Miles Morales is bitten by a radioactive spider and gains superpowers, but he’s not the only Spider-Man. Visually impressive and engaging (though overlong) comic book story that emulates the reading experience as well as offering both fan service and deconstruction. Huge fun for the most part, though.
Agent J has to tea up again with Agent K to fight a new alien menace. Passable SF/comedy sequel. As with its predecessor, there’s more interest in its showy make-up effects and throwaway gags than either worldbuilding or story, tho Lara Flynn Boyle has fun as a vampish villain.
A distant relative inherits both Frankenstein’s castle and interest in reviving the dead. Splendid homage/spoof of the 1930s Universal movies, this is a broad comedy made with respect for the originals while still ticking off every gag in the undead book. Recommended.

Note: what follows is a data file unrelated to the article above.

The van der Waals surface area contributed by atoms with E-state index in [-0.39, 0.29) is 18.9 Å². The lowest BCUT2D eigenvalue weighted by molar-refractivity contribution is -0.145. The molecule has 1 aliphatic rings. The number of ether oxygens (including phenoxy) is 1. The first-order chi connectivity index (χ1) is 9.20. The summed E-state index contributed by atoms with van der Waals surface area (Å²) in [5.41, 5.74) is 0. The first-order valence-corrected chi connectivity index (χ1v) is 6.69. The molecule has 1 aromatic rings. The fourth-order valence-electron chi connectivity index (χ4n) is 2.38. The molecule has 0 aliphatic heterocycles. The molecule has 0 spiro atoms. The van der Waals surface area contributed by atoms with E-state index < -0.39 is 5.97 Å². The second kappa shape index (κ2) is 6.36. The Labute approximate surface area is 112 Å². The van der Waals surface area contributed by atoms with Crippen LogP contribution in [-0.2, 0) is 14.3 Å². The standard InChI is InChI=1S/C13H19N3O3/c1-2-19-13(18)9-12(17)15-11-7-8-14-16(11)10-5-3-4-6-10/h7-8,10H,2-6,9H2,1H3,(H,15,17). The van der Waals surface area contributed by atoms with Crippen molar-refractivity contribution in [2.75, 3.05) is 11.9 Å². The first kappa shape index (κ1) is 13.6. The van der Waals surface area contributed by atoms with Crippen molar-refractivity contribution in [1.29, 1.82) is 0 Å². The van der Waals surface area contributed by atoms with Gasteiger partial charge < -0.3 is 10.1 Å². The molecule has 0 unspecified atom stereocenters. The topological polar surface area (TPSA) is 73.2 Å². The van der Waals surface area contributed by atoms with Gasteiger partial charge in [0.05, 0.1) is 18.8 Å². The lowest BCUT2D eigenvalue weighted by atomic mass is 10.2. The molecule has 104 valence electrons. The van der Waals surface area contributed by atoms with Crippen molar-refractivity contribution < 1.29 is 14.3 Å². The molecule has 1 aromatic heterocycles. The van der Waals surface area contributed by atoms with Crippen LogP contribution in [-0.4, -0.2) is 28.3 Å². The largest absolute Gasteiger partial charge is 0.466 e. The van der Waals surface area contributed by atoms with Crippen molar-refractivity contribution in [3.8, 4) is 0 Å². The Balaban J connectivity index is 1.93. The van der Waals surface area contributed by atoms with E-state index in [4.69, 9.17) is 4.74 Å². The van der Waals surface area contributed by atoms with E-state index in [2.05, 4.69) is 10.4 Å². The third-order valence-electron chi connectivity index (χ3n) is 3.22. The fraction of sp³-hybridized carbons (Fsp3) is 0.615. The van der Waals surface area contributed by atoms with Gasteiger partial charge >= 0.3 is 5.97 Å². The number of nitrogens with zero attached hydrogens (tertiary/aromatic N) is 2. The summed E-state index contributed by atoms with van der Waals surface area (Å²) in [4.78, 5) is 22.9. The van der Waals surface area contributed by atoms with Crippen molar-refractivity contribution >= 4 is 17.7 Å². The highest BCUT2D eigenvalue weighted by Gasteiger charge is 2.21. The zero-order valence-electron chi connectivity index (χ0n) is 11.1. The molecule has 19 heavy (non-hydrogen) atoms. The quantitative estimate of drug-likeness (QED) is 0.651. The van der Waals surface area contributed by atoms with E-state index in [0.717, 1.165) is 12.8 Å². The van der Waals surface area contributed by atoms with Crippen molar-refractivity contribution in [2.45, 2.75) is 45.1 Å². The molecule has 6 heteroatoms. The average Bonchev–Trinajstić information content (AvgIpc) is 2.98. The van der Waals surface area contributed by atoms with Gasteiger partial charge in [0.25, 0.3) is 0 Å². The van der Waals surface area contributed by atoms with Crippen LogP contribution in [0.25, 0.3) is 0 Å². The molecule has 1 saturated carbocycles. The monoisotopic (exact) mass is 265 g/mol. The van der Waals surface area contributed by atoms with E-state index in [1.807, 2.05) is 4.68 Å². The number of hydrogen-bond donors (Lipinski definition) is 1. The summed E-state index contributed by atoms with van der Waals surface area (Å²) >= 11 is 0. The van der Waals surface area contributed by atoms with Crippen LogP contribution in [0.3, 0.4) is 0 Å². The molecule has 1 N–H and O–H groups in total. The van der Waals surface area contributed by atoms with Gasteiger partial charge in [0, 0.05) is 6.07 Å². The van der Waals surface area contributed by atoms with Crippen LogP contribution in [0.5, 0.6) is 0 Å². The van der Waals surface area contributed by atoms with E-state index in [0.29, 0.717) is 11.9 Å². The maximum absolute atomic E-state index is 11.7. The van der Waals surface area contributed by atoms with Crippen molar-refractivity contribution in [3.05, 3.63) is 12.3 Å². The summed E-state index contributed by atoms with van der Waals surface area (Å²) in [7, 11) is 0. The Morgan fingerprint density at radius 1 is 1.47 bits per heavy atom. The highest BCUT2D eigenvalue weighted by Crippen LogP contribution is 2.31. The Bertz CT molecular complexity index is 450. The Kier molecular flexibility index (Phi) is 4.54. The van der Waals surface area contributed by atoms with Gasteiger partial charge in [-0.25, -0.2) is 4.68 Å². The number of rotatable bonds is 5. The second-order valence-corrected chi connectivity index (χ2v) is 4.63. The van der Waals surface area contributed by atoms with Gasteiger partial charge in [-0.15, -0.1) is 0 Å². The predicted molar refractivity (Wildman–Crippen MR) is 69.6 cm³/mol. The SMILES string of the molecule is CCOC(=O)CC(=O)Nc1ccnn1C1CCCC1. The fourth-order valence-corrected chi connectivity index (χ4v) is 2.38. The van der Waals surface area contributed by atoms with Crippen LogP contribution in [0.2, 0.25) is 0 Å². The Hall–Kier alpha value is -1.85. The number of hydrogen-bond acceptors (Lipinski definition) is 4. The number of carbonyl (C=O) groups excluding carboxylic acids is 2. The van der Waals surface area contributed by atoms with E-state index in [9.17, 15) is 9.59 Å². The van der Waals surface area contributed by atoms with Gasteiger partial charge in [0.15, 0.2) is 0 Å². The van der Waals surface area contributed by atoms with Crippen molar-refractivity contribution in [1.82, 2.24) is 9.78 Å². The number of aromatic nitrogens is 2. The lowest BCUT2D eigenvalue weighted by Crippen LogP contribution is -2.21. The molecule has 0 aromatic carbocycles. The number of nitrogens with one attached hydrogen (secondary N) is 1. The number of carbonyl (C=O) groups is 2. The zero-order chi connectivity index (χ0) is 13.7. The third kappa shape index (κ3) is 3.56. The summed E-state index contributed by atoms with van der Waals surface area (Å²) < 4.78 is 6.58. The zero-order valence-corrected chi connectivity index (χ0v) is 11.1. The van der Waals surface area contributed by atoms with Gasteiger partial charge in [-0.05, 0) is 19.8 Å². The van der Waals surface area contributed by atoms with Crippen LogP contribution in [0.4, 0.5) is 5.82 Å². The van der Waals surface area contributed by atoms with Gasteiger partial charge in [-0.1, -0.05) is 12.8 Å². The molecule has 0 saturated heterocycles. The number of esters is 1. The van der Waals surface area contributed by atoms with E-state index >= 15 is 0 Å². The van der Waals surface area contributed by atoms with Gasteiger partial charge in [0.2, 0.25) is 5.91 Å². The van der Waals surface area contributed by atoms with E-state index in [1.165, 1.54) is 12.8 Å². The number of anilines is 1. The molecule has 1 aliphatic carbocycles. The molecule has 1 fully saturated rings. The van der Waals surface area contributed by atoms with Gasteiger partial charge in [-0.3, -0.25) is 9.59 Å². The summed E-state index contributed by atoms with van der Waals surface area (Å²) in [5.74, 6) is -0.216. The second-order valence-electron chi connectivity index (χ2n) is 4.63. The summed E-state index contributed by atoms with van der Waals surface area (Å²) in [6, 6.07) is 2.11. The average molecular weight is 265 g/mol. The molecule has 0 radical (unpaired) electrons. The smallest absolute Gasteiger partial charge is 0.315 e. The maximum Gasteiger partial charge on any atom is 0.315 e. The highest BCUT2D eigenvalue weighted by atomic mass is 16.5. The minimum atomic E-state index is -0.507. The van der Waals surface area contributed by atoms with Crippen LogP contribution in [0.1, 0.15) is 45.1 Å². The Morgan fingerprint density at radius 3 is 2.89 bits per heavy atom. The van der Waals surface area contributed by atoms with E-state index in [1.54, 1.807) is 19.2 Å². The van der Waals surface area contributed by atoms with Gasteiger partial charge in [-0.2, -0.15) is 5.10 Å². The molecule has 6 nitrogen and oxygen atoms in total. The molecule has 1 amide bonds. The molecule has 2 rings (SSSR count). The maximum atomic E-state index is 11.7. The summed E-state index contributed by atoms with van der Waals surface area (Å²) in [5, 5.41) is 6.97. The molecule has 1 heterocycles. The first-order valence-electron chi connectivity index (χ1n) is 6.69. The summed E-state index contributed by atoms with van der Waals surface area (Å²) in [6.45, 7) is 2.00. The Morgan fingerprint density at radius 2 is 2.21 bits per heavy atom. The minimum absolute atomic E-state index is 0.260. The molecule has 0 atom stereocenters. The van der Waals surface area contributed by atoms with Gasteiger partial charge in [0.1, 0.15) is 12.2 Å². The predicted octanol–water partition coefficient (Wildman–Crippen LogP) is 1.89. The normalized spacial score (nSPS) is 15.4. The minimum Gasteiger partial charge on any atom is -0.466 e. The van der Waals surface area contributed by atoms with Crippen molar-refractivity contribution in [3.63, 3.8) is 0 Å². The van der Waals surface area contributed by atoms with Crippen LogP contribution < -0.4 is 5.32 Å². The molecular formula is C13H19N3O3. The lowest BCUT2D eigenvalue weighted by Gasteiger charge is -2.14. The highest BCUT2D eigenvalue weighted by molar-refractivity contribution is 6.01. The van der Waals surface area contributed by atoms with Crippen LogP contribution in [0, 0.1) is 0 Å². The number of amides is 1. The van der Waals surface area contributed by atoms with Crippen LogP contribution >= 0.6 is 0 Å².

The remaining Avengers plan an elaborate time heist to recover the infinity stones and undo the events of the recent war. Crowd-pleasing sequel/series endpoint that succeeds in narrative closure and fanservice terms. It’s TV by this stage, but impeccably done.
A programmer ends up trapped inside an arcade game world. Visually impressive, with some pioneering CGI, the film struggles everywhere else with a limp story and a script written in techno babble.
Slow sci-fi where a young couple hire a realistic robot helper and get more than they bargained for. Tropes of ‘Ex Machina’ aside, this film meanders along never quite getting very interesting. Understated to the point you stop caring. Not Great.
After discovering the truth about their existence, two clones escape their high-tech facility. Okay near-future (set in 2019) chase thriller that takes a while to get going, but then delivers in the kinetic style typical of its director.